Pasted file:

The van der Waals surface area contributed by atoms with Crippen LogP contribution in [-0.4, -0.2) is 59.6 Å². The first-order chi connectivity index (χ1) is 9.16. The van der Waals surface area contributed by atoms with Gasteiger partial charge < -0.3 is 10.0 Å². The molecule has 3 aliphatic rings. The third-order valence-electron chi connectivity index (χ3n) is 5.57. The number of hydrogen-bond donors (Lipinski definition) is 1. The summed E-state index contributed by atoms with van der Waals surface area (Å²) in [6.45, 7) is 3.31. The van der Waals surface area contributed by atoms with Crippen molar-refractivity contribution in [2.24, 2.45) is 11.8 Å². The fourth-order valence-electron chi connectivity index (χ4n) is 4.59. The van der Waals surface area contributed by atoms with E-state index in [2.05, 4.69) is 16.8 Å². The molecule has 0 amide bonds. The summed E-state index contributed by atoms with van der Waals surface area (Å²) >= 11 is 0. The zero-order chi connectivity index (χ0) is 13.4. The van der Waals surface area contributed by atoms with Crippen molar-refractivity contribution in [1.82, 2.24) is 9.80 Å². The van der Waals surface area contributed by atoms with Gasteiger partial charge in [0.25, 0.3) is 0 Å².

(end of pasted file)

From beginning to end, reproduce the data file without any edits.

The van der Waals surface area contributed by atoms with Crippen LogP contribution in [-0.4, -0.2) is 59.6 Å². The first-order chi connectivity index (χ1) is 9.16. The van der Waals surface area contributed by atoms with Gasteiger partial charge < -0.3 is 10.0 Å². The molecule has 3 aliphatic rings. The third-order valence-electron chi connectivity index (χ3n) is 5.57. The number of hydrogen-bond donors (Lipinski definition) is 1. The summed E-state index contributed by atoms with van der Waals surface area (Å²) in [6.45, 7) is 3.31. The van der Waals surface area contributed by atoms with Crippen molar-refractivity contribution in [2.24, 2.45) is 11.8 Å². The fourth-order valence-electron chi connectivity index (χ4n) is 4.59. The van der Waals surface area contributed by atoms with E-state index in [2.05, 4.69) is 16.8 Å². The molecule has 0 amide bonds. The summed E-state index contributed by atoms with van der Waals surface area (Å²) >= 11 is 0. The zero-order chi connectivity index (χ0) is 13.4. The van der Waals surface area contributed by atoms with Crippen molar-refractivity contribution in [1.82, 2.24) is 9.80 Å². The van der Waals surface area contributed by atoms with Gasteiger partial charge in [0.25, 0.3) is 0 Å².